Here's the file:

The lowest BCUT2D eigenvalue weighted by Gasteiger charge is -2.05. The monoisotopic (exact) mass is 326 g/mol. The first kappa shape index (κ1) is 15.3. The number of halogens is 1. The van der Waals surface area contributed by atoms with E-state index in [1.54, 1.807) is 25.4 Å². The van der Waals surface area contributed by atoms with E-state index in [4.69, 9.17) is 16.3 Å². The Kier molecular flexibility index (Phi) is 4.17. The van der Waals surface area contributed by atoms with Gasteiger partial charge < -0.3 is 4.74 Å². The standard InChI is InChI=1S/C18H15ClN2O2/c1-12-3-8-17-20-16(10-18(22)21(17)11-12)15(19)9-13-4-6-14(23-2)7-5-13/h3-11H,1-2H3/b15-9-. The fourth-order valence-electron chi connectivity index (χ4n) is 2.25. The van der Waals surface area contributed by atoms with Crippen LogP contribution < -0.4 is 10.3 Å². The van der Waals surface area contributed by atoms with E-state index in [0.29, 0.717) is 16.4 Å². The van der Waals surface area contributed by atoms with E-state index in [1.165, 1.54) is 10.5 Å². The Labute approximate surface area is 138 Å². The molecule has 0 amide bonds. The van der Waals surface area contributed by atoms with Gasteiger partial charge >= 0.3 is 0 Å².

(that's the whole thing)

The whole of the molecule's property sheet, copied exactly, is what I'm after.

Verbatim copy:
The lowest BCUT2D eigenvalue weighted by Gasteiger charge is -2.05. The monoisotopic (exact) mass is 326 g/mol. The first kappa shape index (κ1) is 15.3. The number of halogens is 1. The van der Waals surface area contributed by atoms with E-state index in [1.54, 1.807) is 25.4 Å². The van der Waals surface area contributed by atoms with E-state index in [4.69, 9.17) is 16.3 Å². The Kier molecular flexibility index (Phi) is 4.17. The van der Waals surface area contributed by atoms with Gasteiger partial charge < -0.3 is 4.74 Å². The standard InChI is InChI=1S/C18H15ClN2O2/c1-12-3-8-17-20-16(10-18(22)21(17)11-12)15(19)9-13-4-6-14(23-2)7-5-13/h3-11H,1-2H3/b15-9-. The fourth-order valence-electron chi connectivity index (χ4n) is 2.25. The van der Waals surface area contributed by atoms with Crippen LogP contribution < -0.4 is 10.3 Å². The van der Waals surface area contributed by atoms with E-state index in [0.29, 0.717) is 16.4 Å². The van der Waals surface area contributed by atoms with E-state index in [1.165, 1.54) is 10.5 Å². The Labute approximate surface area is 138 Å². The molecule has 0 amide bonds. The van der Waals surface area contributed by atoms with Gasteiger partial charge >= 0.3 is 0 Å².